SIOUX CITY, Iowa — Native American rights activist Frank LaMere fought against alcohol sales to the dry Pine Ridge Reservation in South Dakota for two decades.

He died just two months ago at the age of 69, but his life continues to make an impact. For the first time, presidential candidates are gathering this week to discuss only Native American issues on Aug. 19-20 in Sioux City, Iowa, at an event held in his honor.

As the Native American issues reporter at The Forum, I’ll be there to cover the event. As someone who had the privilege of getting to know LaMere, I’ll be there to honor his memory.

I worked with LaMere, a member of the Winnebago Tribe, during my senior year at the University of Nebraska-Lincoln. From 2016 to 2017, I was part of an in-depth reporting project comprised of a dozen students and several professors. We set out to report on the travesties of Whiteclay, Neb., an unincorporated town home to four beer stores that collectively sold the equivalent of 3.5 million cans of beer a year — almost all of it to Native Americans from the Pine Ridge Reservation.

Our yearlong project reported on the issue Frank LaMere had spent almost a third of his life fighting. For one of my stories, LaMere said, the “carnage” caused by the beer sales must be stopped.

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Frank LaMere reacts to the Nebraska Liquor Control Commission's unanimous decision to revoke Whiteclay's four liquor licenses in Lincoln, Neb., on April 19, 2017. James Wooldridge / Special to The Forum
Frank LaMere reacts to the Nebraska Liquor Control Commission's unanimous decision to revoke Whiteclay's four liquor licenses in Lincoln, Neb., on April 19, 2017. James Wooldridge / Special to The Forum

On April 19, 2017, nearing the end of the school year, the Nebraska Liquor Control Commission voted to not renew the liquor licenses in Whiteclay — the long-awaited victory LaMere had been fighting for.

My classmate, James Wooldridge, captured LaMere’s reaction in that moment perfectly.

LaMere fought for Native American rights in many more ways throughout his life as well. He was a busy man. But I enjoyed the few one-on-one encounters I had with him over the course of just that one year.

He was soft-spoken, yet passionate and thoughtful in his speech. He was humble. And his emails were always in all-caps. In written response to our in-depth reporting project on Whiteclay, he said. “YOU MADE ME FEEL! YOU MADE THE LAKOTA FEEL. YOU MADE ALL OF NEBRASKA FEEL. IT WAS GOOD! AH-HO!”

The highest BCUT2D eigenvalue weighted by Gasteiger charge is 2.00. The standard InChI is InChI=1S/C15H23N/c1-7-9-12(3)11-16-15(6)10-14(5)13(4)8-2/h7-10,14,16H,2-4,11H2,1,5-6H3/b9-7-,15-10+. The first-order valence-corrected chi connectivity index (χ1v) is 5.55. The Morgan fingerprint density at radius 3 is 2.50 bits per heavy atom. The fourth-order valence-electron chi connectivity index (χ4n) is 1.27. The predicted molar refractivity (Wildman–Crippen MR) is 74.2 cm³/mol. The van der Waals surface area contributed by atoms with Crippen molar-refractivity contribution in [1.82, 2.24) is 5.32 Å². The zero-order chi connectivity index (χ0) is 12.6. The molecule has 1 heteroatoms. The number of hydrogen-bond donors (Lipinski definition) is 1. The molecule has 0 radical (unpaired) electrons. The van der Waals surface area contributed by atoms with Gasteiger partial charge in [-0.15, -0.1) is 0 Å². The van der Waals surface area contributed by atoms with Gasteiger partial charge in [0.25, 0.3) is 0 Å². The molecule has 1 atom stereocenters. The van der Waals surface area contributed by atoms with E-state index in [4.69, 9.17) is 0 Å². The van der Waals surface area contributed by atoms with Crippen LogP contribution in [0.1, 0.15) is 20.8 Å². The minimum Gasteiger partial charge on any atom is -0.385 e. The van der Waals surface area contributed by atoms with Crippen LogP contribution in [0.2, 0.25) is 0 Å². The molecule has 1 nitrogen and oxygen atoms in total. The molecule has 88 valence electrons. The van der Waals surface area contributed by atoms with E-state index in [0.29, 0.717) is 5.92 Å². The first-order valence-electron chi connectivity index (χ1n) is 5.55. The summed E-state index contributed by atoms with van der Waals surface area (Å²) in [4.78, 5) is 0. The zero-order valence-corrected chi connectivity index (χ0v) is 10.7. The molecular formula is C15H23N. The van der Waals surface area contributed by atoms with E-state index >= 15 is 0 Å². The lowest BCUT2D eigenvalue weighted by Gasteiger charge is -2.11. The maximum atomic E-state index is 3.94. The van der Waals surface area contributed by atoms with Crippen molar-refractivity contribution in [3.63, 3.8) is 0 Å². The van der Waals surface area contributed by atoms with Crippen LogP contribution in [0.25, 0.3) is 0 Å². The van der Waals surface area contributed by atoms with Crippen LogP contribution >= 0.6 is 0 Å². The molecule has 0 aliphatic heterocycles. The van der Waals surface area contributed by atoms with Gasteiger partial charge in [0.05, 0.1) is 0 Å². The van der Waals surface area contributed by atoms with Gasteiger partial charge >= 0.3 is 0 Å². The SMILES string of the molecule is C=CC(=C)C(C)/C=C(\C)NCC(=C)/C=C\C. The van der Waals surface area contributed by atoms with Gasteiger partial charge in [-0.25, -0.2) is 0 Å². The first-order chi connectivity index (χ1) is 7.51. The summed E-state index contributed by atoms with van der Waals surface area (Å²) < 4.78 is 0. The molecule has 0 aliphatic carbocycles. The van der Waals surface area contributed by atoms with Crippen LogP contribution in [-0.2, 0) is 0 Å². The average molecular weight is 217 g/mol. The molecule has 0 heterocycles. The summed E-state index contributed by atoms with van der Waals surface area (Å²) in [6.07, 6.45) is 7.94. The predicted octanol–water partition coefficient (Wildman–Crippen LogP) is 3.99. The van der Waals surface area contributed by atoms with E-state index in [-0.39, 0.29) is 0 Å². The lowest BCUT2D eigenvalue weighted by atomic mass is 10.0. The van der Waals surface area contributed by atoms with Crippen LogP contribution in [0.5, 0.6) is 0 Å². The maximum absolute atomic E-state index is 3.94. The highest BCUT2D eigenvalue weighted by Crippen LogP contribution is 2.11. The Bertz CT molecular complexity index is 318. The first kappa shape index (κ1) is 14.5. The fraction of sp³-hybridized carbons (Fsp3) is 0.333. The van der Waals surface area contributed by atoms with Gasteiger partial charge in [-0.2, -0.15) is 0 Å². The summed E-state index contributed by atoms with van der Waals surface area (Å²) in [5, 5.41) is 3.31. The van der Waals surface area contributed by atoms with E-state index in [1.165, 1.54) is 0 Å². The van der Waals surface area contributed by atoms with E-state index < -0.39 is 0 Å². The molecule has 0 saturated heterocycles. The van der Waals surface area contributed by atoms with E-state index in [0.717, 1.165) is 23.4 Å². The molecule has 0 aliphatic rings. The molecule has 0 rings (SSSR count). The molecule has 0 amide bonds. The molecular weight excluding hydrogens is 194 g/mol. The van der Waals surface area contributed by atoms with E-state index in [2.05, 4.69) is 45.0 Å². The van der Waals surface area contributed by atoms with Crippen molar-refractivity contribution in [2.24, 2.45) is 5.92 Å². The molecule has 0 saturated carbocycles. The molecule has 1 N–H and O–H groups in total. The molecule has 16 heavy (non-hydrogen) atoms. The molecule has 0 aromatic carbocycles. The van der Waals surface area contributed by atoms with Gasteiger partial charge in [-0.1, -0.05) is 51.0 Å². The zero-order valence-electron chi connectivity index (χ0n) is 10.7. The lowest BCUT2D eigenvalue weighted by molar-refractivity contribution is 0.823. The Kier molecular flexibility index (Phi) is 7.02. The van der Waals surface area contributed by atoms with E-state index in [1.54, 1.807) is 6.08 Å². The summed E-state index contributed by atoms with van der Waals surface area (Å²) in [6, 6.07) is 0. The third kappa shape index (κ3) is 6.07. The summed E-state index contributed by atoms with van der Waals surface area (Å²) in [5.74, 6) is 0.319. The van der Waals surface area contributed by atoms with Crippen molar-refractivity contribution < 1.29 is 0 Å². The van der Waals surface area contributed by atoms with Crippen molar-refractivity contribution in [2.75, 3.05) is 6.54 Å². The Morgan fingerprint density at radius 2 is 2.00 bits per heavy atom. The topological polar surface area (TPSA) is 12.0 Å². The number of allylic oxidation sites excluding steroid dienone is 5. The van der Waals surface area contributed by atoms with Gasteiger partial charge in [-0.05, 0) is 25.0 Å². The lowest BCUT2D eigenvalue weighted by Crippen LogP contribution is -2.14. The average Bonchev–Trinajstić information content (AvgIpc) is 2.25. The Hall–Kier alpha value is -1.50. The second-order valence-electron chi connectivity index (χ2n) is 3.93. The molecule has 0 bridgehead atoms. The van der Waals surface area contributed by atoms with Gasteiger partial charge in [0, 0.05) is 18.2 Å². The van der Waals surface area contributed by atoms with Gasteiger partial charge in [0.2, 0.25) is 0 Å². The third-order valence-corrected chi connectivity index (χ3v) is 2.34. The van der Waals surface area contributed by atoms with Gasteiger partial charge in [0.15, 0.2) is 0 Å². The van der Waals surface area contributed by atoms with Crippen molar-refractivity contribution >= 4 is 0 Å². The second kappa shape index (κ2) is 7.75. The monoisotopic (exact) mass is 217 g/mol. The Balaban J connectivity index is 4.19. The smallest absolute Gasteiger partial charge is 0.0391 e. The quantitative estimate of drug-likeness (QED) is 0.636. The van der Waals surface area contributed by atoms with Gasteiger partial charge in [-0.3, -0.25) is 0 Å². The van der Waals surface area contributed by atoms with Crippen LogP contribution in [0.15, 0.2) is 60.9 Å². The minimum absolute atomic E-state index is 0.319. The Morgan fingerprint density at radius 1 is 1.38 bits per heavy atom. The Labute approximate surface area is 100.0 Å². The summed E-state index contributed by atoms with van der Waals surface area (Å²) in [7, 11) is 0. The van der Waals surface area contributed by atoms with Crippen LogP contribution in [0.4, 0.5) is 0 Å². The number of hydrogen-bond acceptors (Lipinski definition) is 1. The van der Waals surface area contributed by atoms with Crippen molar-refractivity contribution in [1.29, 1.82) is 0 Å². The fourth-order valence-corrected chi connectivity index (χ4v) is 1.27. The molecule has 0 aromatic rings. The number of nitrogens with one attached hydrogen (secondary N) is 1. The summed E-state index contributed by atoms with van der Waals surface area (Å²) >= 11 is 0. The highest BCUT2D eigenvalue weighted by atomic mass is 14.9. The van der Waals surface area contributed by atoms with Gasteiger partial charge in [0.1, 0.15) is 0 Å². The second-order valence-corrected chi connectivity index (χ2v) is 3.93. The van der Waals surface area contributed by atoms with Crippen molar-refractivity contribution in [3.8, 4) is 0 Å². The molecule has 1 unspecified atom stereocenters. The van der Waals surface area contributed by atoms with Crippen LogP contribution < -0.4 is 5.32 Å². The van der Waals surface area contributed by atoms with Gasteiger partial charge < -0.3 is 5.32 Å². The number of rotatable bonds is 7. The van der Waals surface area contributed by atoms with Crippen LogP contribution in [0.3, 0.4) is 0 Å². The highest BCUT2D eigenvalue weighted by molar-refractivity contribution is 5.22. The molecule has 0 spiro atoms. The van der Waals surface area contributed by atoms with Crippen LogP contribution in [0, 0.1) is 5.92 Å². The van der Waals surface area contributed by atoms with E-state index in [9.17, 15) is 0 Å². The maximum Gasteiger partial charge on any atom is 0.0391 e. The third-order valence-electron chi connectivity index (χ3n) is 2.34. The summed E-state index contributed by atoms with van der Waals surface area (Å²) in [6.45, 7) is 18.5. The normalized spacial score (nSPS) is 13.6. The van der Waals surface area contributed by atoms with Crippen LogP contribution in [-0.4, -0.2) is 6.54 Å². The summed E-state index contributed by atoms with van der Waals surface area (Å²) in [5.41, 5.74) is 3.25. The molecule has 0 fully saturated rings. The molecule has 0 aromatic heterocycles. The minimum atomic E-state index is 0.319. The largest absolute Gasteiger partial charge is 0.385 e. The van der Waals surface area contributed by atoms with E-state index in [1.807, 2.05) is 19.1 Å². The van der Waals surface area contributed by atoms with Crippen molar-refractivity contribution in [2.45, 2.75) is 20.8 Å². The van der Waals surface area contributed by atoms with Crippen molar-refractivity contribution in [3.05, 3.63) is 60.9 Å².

I can’t think of a better way to honor him than for candidates vying for the highest position in the country to discuss issues related to the first Americans.

“This discussion is certainly long overdue,” said Jacqueline De León, a staff attorney at the Boulder, Colo.-based Native American Rights Fund.

The Frank LaMere Presidential Candidate Forum is hosted by nonprofit Four Directions, which LaMere helped start, and the National Congress of American Indians. Several groups, such as the Native American Rights Fund, are co-sponsors.

Four Directions invited all major Democratic and Republican candidates to participate. So far, Democratic candidates Sen. Elizabeth Warren, Sen. Bernie Sanders, Sen. Amy Klobuchar, New York Mayor Bill de Blasio, author Marianne Williamson, Montana Gov. Steve Bullock, former U.S. Secretary of Housing and Urban Development Julian Castro and former U.S. Rep. John Delaney have confirmed their attendance, a press release said. Independent candidate Mark Charles, a member of the Navajo Nation, will also attend.

Representatives for tribes and Native American organizations from across the country will serve on panels and pose questions to candidates in the hopes of discussing issues such as missing and murdered indigenous people as well as Native American health care, education, economic development and infrastructure.

Voting rights have also been a prominent issue in Indigenous communities, as groups including Four Directions work to get more Native Americans to the ballot box. In North Dakota, a lawsuit that made its way to the U.S. Supreme Court last year said a new voter ID rule would hinder Indigenous voters. The lawsuit is still pending.

In response, the November 2018 election in North Dakota saw the highest-ever turnout of Native American voters in some counties. Across the country, De León said Native Americans represent a “largely untapped potential voting block in key battleground states” such as Minnesota, Wisconsin, Michigan, Nevada and Arizona.

“Native Americans have the potential to be a really potent political force,” she said.

Ruth Buffalo, a Democratic-NPL state senator for Fargo and a citizen of the Mandaree Hidatsa Arikara Nation, will be volunteering at the event. She said more and more Indigenous people are "seeing they have a voice and that they can make a difference," especially after the last election where two Indigenous women were elected to Congress for the first time.

“No candidate should take the Native American vote for granted,” said Four Directions co-executive director O.J. Semans. “When candidates demonstrate they understand the issues and will work for the betterment of our people and communities, they can earn our votes.”